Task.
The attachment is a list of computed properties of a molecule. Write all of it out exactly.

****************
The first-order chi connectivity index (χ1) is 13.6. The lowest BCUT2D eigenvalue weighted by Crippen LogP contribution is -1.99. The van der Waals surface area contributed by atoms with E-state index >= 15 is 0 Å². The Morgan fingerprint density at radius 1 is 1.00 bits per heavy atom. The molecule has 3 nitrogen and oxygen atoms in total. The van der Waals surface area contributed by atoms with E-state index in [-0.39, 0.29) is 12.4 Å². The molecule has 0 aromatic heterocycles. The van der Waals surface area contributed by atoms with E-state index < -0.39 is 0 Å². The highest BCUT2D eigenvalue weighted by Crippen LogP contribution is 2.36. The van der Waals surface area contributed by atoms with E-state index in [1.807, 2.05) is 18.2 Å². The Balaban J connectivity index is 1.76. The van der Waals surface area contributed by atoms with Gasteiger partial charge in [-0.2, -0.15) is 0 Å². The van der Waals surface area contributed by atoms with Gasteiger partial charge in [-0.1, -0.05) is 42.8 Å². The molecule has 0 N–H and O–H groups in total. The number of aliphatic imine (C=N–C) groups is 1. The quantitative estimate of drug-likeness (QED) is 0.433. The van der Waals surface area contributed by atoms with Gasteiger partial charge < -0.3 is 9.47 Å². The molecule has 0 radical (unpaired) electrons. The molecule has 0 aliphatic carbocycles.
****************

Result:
The first-order chi connectivity index (χ1) is 13.6. The lowest BCUT2D eigenvalue weighted by Crippen LogP contribution is -1.99. The van der Waals surface area contributed by atoms with E-state index >= 15 is 0 Å². The Morgan fingerprint density at radius 1 is 1.00 bits per heavy atom. The molecule has 3 nitrogen and oxygen atoms in total. The van der Waals surface area contributed by atoms with E-state index in [-0.39, 0.29) is 12.4 Å². The molecule has 0 aromatic heterocycles. The van der Waals surface area contributed by atoms with E-state index < -0.39 is 0 Å². The highest BCUT2D eigenvalue weighted by Crippen LogP contribution is 2.36. The van der Waals surface area contributed by atoms with E-state index in [1.807, 2.05) is 18.2 Å². The Balaban J connectivity index is 1.76. The van der Waals surface area contributed by atoms with Gasteiger partial charge in [-0.2, -0.15) is 0 Å². The van der Waals surface area contributed by atoms with Gasteiger partial charge in [-0.1, -0.05) is 42.8 Å². The molecule has 0 N–H and O–H groups in total. The number of aliphatic imine (C=N–C) groups is 1. The quantitative estimate of drug-likeness (QED) is 0.433. The van der Waals surface area contributed by atoms with Gasteiger partial charge < -0.3 is 9.47 Å². The molecule has 0 radical (unpaired) electrons. The molecule has 0 aliphatic carbocycles.